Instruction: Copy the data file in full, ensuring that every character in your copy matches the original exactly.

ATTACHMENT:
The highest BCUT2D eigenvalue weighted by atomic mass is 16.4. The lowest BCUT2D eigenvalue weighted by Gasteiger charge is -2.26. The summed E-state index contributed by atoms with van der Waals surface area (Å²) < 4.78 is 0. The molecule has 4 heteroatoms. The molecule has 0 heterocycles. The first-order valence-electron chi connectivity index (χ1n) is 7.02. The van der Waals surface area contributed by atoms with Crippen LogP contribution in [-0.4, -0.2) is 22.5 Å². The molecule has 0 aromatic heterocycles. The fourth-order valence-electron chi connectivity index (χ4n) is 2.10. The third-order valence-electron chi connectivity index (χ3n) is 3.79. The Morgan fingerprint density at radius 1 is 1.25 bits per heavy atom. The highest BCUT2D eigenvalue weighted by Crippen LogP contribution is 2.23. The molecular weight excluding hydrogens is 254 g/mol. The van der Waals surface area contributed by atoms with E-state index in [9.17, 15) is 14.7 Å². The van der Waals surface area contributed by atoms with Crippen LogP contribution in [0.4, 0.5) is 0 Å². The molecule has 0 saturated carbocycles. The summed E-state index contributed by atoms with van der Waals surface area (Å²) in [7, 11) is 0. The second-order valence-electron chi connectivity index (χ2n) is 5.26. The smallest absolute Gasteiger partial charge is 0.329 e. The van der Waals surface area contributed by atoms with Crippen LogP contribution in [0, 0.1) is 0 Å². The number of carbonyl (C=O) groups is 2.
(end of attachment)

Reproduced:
The highest BCUT2D eigenvalue weighted by atomic mass is 16.4. The lowest BCUT2D eigenvalue weighted by Gasteiger charge is -2.26. The summed E-state index contributed by atoms with van der Waals surface area (Å²) < 4.78 is 0. The molecule has 4 heteroatoms. The molecule has 0 heterocycles. The first-order valence-electron chi connectivity index (χ1n) is 7.02. The van der Waals surface area contributed by atoms with Crippen LogP contribution in [-0.4, -0.2) is 22.5 Å². The molecule has 0 aromatic heterocycles. The fourth-order valence-electron chi connectivity index (χ4n) is 2.10. The third-order valence-electron chi connectivity index (χ3n) is 3.79. The Morgan fingerprint density at radius 1 is 1.25 bits per heavy atom. The highest BCUT2D eigenvalue weighted by Crippen LogP contribution is 2.23. The molecular weight excluding hydrogens is 254 g/mol. The van der Waals surface area contributed by atoms with E-state index in [9.17, 15) is 14.7 Å². The van der Waals surface area contributed by atoms with Crippen LogP contribution in [0.4, 0.5) is 0 Å². The molecule has 0 saturated carbocycles. The summed E-state index contributed by atoms with van der Waals surface area (Å²) in [7, 11) is 0. The second-order valence-electron chi connectivity index (χ2n) is 5.26. The smallest absolute Gasteiger partial charge is 0.329 e. The van der Waals surface area contributed by atoms with Crippen LogP contribution in [0, 0.1) is 0 Å². The number of carbonyl (C=O) groups is 2.